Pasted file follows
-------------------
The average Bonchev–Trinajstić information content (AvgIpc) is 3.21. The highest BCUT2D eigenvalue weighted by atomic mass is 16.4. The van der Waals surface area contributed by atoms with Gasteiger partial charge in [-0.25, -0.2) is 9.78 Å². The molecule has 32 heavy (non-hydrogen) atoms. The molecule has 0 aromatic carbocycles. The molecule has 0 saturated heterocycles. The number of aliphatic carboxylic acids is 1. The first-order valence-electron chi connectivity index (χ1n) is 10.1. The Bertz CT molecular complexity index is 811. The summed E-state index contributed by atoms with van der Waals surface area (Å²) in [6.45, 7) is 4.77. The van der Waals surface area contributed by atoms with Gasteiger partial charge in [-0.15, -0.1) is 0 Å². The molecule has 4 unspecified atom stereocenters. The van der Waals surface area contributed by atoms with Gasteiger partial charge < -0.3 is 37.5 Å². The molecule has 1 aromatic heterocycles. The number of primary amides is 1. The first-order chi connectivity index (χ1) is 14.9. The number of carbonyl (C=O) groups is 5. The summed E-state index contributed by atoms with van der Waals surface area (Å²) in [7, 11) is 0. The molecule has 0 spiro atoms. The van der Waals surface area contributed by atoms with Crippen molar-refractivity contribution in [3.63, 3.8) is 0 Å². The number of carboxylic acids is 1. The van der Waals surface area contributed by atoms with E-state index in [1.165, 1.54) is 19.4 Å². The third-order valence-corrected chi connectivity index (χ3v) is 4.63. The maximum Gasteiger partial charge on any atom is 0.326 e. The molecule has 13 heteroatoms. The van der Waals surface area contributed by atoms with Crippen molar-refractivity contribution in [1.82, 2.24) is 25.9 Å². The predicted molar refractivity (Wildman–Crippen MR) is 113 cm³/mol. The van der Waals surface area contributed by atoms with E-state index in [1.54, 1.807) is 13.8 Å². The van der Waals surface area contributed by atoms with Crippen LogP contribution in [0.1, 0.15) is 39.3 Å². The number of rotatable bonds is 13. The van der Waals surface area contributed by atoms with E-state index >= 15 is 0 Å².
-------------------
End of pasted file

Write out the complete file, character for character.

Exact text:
The average Bonchev–Trinajstić information content (AvgIpc) is 3.21. The highest BCUT2D eigenvalue weighted by atomic mass is 16.4. The van der Waals surface area contributed by atoms with Gasteiger partial charge in [-0.25, -0.2) is 9.78 Å². The molecule has 32 heavy (non-hydrogen) atoms. The molecule has 0 aromatic carbocycles. The molecule has 0 saturated heterocycles. The number of aliphatic carboxylic acids is 1. The first-order valence-electron chi connectivity index (χ1n) is 10.1. The Bertz CT molecular complexity index is 811. The summed E-state index contributed by atoms with van der Waals surface area (Å²) in [6.45, 7) is 4.77. The van der Waals surface area contributed by atoms with Gasteiger partial charge in [-0.15, -0.1) is 0 Å². The molecule has 4 unspecified atom stereocenters. The van der Waals surface area contributed by atoms with Gasteiger partial charge < -0.3 is 37.5 Å². The molecule has 1 aromatic heterocycles. The number of primary amides is 1. The first-order chi connectivity index (χ1) is 14.9. The number of carbonyl (C=O) groups is 5. The summed E-state index contributed by atoms with van der Waals surface area (Å²) in [7, 11) is 0. The molecule has 0 spiro atoms. The van der Waals surface area contributed by atoms with Crippen molar-refractivity contribution in [3.63, 3.8) is 0 Å². The number of carboxylic acids is 1. The van der Waals surface area contributed by atoms with E-state index in [1.165, 1.54) is 19.4 Å². The third-order valence-corrected chi connectivity index (χ3v) is 4.63. The maximum Gasteiger partial charge on any atom is 0.326 e. The molecule has 13 heteroatoms. The van der Waals surface area contributed by atoms with Crippen molar-refractivity contribution in [1.82, 2.24) is 25.9 Å². The predicted molar refractivity (Wildman–Crippen MR) is 113 cm³/mol. The van der Waals surface area contributed by atoms with E-state index in [1.54, 1.807) is 13.8 Å². The van der Waals surface area contributed by atoms with Crippen LogP contribution in [0.1, 0.15) is 39.3 Å². The number of rotatable bonds is 13. The van der Waals surface area contributed by atoms with E-state index >= 15 is 0 Å².